RELATIONSHIP REFLECTIONS

Men and Women: Equal Opportunity Offenders

Men and women, when behaving badly with each other, are basically “equal opportunity offenders.”

That’s right!

They will each get their digs in and twist the knife a little bit when they get the opportunity.

However, there is a basic difference.

Image courtesy of David Castillo Dominici at FreeDigitalPhotos.net

Image courtesy of David Castillo Dominici at FreeDigitalPhotos.net

When behaving poorly, men usually scare women and women shame men. Take your choice? Both suck! The difference is that it takes much longer to recover from being scared than it does from being shamed.

Here’s how this seems to work: Men hate being shamed. It reminds many men of how they were controlled as children by parents, teachers or other adults in their lives. Usually when the shaming stops (“Oh no, John, it never stops,” I can hear some men saying), men recover relatively quickly. When women are scared by the men in their lives, the recovery time generally takes much longer. It just takes longer to recover from fear.

This helps to explain why, when both individuals are behaving better, the woman may hold on to her hesitation or reluctance to be close again a lot longer than the man does. It can be very difficult for the man to understand that even though he has ceased his scary behavior, she is still holding him off. She just may need more time to recover than he does.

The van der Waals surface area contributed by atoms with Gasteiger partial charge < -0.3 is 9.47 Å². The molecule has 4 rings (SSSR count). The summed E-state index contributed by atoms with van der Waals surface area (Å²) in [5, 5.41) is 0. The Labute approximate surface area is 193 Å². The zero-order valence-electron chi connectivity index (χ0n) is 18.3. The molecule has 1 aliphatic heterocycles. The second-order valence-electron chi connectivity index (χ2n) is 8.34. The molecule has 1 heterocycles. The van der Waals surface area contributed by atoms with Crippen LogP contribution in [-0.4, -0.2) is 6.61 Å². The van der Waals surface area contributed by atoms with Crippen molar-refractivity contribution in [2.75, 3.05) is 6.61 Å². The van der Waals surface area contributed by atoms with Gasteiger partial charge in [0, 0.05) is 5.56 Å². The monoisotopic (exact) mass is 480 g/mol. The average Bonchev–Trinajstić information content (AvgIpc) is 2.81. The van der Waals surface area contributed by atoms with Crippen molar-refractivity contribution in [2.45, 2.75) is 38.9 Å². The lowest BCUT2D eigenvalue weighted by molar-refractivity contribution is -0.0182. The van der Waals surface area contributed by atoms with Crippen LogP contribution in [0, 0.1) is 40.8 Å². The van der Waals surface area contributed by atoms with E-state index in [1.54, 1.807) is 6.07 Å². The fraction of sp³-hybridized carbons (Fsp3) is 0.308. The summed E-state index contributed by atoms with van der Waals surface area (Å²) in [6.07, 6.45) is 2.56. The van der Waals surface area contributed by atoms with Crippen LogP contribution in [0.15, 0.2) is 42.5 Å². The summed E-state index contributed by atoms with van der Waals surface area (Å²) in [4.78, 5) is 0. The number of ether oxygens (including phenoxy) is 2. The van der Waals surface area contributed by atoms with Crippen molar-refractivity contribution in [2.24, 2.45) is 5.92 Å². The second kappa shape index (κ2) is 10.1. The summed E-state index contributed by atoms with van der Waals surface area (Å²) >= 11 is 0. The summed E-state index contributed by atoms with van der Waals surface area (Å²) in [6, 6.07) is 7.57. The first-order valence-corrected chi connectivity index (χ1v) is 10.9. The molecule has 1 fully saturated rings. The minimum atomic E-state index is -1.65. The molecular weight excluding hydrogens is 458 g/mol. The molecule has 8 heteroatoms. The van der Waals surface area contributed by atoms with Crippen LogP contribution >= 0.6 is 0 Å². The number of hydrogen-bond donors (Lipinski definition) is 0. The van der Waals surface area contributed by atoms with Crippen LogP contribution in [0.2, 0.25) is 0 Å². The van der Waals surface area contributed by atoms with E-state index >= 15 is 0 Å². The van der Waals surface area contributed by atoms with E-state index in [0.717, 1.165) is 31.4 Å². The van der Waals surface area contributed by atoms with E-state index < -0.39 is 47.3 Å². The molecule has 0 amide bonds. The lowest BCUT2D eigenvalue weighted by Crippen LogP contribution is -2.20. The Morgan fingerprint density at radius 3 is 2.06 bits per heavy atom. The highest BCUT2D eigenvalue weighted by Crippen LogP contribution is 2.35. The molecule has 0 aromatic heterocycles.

Hang in there, guys. More often than not your patience will be rewarded, and your changed behavior will be much appreciated.

Chime in with your thoughts: When behaving poorly, do you agree men tend to scare women and women typically shame men?

By John Mariner,
Licensed Clinical Social Worker

One response - click here to join the conversation to “Men and Women: Equal Opportunity Offenders”

  1. Good observation that men’s defense system is to scare women, and women’s defense system is to shame men. However, I think there is another factor in how long it takes for either the man or the woman to get over the frightening or shaming behavior from the other person. And that is when a person is having a triggered response (i.e. a large emotional response) such as fear, when there is no actual danger, or shame, they are not actually responding to the other person. Childhood unconscious decisions such as “men are dangerous,” “I am not safe,” “I’m inadequate or weak,” are what is behind the triggered emotions. They are what cause the reactive response regardless of what is actually still going on in the present moment. How deeply entrenched that limiting decision is determines how long it takes for a person to get over it. And likely it can easily be triggered again, until the limiting decision is actually cleared.

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